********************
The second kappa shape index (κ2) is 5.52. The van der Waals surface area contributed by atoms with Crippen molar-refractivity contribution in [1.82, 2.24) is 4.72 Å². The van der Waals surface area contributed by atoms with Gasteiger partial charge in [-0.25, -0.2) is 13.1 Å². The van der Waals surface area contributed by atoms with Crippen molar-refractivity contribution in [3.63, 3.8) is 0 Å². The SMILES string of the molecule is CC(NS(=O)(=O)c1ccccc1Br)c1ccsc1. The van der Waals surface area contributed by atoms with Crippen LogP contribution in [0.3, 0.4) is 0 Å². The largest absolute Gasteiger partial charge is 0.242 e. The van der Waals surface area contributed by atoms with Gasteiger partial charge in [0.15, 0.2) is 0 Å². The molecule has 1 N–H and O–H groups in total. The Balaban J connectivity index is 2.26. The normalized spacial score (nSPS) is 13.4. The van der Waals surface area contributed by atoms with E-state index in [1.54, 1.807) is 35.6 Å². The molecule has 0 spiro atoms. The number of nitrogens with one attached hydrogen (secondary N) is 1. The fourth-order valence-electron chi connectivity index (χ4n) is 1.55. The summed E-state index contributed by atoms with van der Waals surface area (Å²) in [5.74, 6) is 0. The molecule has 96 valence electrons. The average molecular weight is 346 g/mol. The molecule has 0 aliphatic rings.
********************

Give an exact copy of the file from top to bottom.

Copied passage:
The second kappa shape index (κ2) is 5.52. The van der Waals surface area contributed by atoms with Crippen molar-refractivity contribution in [1.82, 2.24) is 4.72 Å². The van der Waals surface area contributed by atoms with Gasteiger partial charge in [-0.25, -0.2) is 13.1 Å². The van der Waals surface area contributed by atoms with Crippen molar-refractivity contribution in [3.63, 3.8) is 0 Å². The SMILES string of the molecule is CC(NS(=O)(=O)c1ccccc1Br)c1ccsc1. The van der Waals surface area contributed by atoms with Crippen LogP contribution in [0.3, 0.4) is 0 Å². The largest absolute Gasteiger partial charge is 0.242 e. The van der Waals surface area contributed by atoms with Gasteiger partial charge in [0.15, 0.2) is 0 Å². The molecule has 1 N–H and O–H groups in total. The Balaban J connectivity index is 2.26. The normalized spacial score (nSPS) is 13.4. The van der Waals surface area contributed by atoms with E-state index in [1.54, 1.807) is 35.6 Å². The molecule has 0 spiro atoms. The number of nitrogens with one attached hydrogen (secondary N) is 1. The fourth-order valence-electron chi connectivity index (χ4n) is 1.55. The summed E-state index contributed by atoms with van der Waals surface area (Å²) in [5.74, 6) is 0. The molecule has 96 valence electrons. The average molecular weight is 346 g/mol. The molecule has 0 aliphatic rings.